President Joe Biden likes to sell himself as a pro-union president, but his policies are contributing to a major strike.

This month, members of the United Auto Workers went on strike against GM, Ford and Stellantis, previously known as Fiat Chrysler. The strike initially began at three plants, one owned by each company. Combined, that's around 10% of unionized auto workers.

The union wants a 36% pay increase over the next four years, 32-hour workweeks and a return of defined-benefit pensions and retiree health benefits. Apparently, union leaders didn't learn much from GM's and Chrysler's first bankruptcies.

Biden was quick to lend his support. "I understand the workers' frustration," he said, adding that the companies "should go further to ensure record corporate profits mean record contracts for the UAW."

The sides appear far apart, although disputes like this often resolve quickly. If that doesn't happen, it's likely to get worse. The striking workers produce parts needed by other employees. Without those parts, Ford has already laid off 600 non-striking UAW employees in Michigan. A broader strike could drop new vehicle production by 30% or more. That would only worsen Bidenomics' inflation problem.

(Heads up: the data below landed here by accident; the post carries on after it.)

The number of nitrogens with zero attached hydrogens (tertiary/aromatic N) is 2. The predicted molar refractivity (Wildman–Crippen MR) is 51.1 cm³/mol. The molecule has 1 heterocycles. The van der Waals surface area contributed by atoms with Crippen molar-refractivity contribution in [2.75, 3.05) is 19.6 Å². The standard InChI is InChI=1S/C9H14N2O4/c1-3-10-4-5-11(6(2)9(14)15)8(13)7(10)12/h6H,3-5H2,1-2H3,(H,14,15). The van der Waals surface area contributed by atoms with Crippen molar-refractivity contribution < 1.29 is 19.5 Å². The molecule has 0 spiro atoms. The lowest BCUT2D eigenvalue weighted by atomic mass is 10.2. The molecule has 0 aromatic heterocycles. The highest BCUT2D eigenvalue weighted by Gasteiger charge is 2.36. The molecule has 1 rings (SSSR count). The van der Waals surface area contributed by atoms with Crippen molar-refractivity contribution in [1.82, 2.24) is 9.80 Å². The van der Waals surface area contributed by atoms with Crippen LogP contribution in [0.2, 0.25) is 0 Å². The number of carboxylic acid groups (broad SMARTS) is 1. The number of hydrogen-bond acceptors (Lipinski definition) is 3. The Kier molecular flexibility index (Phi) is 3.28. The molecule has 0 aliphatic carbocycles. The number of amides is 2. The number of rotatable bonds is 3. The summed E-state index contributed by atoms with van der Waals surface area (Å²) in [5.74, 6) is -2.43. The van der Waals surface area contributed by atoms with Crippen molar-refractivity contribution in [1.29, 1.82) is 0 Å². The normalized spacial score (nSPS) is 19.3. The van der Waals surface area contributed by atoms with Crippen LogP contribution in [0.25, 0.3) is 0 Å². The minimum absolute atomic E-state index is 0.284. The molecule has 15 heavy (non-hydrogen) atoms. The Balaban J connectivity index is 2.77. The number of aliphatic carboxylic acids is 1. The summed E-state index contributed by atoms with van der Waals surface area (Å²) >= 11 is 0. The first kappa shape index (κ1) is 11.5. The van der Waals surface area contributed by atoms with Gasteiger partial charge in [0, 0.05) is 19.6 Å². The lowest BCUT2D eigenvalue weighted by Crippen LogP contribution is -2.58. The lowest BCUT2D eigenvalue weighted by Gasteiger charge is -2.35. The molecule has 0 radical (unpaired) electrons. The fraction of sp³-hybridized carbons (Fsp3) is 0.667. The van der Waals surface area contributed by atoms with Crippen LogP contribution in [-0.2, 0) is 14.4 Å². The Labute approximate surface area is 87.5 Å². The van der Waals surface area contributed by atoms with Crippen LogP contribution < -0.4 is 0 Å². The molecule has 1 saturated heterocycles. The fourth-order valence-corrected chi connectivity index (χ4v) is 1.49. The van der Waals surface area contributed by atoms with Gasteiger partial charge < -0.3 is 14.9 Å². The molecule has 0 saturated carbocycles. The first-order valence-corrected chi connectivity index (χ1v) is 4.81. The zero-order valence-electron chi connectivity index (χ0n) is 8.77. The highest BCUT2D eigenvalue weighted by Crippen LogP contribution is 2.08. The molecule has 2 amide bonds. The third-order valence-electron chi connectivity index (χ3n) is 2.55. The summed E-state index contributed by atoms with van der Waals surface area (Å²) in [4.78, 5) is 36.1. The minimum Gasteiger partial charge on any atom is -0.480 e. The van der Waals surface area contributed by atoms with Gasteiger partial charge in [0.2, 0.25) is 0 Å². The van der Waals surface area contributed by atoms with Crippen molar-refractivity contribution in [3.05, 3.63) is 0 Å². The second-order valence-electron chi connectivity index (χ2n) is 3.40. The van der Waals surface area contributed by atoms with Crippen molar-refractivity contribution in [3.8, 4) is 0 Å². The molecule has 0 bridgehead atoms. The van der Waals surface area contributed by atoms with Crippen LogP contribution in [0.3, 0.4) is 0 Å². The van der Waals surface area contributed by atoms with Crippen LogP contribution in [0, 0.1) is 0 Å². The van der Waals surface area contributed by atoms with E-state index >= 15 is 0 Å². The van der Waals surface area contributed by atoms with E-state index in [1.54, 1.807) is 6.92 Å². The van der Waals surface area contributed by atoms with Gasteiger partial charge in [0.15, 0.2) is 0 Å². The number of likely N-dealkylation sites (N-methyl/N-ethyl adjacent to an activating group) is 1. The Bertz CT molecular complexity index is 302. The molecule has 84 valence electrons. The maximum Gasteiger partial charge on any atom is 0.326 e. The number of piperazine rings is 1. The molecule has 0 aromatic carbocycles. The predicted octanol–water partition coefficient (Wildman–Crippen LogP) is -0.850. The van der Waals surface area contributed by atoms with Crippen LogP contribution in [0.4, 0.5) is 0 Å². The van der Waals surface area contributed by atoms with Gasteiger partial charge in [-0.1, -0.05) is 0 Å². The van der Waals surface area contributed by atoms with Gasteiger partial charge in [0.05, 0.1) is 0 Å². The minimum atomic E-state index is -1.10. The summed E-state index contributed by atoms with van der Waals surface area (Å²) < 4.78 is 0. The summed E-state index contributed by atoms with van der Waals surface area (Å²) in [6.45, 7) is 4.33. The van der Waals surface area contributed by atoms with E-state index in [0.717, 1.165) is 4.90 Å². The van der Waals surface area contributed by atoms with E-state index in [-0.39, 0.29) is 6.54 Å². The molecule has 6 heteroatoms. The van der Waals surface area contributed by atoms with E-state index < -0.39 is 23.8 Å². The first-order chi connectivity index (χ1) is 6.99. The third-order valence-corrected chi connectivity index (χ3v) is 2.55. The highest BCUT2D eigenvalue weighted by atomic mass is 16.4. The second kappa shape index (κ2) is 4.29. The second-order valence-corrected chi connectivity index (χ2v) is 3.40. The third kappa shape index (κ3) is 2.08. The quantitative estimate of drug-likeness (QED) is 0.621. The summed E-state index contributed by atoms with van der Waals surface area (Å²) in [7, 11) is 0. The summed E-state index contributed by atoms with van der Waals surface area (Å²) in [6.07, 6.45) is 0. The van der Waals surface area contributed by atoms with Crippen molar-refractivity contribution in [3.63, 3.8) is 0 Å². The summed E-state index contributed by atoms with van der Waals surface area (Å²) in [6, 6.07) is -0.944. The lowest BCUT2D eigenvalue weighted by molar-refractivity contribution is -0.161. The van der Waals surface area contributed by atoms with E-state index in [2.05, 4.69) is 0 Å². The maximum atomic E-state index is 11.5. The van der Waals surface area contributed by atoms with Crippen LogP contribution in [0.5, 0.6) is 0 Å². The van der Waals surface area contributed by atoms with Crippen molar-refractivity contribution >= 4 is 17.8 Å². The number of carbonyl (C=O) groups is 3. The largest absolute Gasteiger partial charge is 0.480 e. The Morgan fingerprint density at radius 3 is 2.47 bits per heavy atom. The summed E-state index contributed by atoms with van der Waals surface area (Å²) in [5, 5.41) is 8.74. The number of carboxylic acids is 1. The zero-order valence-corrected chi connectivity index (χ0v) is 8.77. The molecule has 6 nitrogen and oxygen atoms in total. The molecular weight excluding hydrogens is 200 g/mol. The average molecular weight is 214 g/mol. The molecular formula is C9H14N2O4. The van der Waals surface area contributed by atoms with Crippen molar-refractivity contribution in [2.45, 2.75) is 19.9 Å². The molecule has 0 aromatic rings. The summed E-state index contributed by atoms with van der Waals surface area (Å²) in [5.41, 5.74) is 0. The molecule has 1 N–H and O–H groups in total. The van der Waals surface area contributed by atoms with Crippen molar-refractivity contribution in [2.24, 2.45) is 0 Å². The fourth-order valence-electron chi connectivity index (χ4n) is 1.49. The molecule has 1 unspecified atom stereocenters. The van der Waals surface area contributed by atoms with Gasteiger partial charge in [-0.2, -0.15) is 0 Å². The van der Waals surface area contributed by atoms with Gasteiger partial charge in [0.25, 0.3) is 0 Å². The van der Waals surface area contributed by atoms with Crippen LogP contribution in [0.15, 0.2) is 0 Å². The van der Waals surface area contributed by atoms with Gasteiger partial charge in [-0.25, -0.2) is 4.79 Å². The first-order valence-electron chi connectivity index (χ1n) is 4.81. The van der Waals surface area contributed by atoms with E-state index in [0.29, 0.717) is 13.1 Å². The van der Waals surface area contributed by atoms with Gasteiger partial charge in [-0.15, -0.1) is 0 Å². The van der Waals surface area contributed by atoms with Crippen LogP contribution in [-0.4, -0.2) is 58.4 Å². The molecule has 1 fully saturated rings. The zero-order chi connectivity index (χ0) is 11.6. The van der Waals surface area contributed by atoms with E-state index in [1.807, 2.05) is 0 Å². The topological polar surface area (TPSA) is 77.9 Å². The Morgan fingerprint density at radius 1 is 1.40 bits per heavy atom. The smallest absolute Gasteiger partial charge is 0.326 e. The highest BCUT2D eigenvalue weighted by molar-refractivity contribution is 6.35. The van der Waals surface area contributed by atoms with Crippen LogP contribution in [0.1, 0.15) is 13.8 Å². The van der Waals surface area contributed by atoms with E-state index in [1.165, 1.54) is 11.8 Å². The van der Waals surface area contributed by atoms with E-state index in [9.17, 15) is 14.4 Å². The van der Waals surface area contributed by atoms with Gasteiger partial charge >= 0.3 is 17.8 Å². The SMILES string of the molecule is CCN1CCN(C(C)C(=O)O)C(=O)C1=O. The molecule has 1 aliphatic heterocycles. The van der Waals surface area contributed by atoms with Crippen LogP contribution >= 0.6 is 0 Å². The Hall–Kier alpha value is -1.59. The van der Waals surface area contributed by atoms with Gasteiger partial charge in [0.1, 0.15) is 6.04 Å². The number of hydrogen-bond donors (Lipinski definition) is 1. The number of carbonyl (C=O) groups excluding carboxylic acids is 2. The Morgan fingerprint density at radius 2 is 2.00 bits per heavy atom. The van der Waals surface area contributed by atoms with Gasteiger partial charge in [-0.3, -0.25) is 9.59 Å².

Strikes are usually presented as a binary: employers vs. employees. But in this case, there's a third player. Biden's green energy mandates are squeezing both sides. In 2022, less than 6% of new vehicles sold were electric. Even that low number didn't happen as the result of consumer demand. State and federal governments have pushed EV sales with billions in subsidizes and major mandates. For one, California has banned the sale of new gas-powered vehicles by 2035. Other states are following suit.

If you follow the money, you'll see the problems these government interventions have created for both sides.

Automakers have invested tens of billions in plants making gas-powered cars. But in the past few years, the Big Three automakers have said they plan to invest more than $100 billion combined to produce electric vehicles. In the U.S., Ford sold the second-most EVs last year. Ford, however, lost almost $60,000 on every EV it sold in the first quarter this year. Not a typo. Last year, Ford CEO Jim Farley said it takes "40% less labor to make an electric car."

So automakers are preparing to spend $100-plus billion to build cars that currently lose money and require fewer union employees.

Perhaps UAW and the Big Three should declare a strike on Biden's green agenda.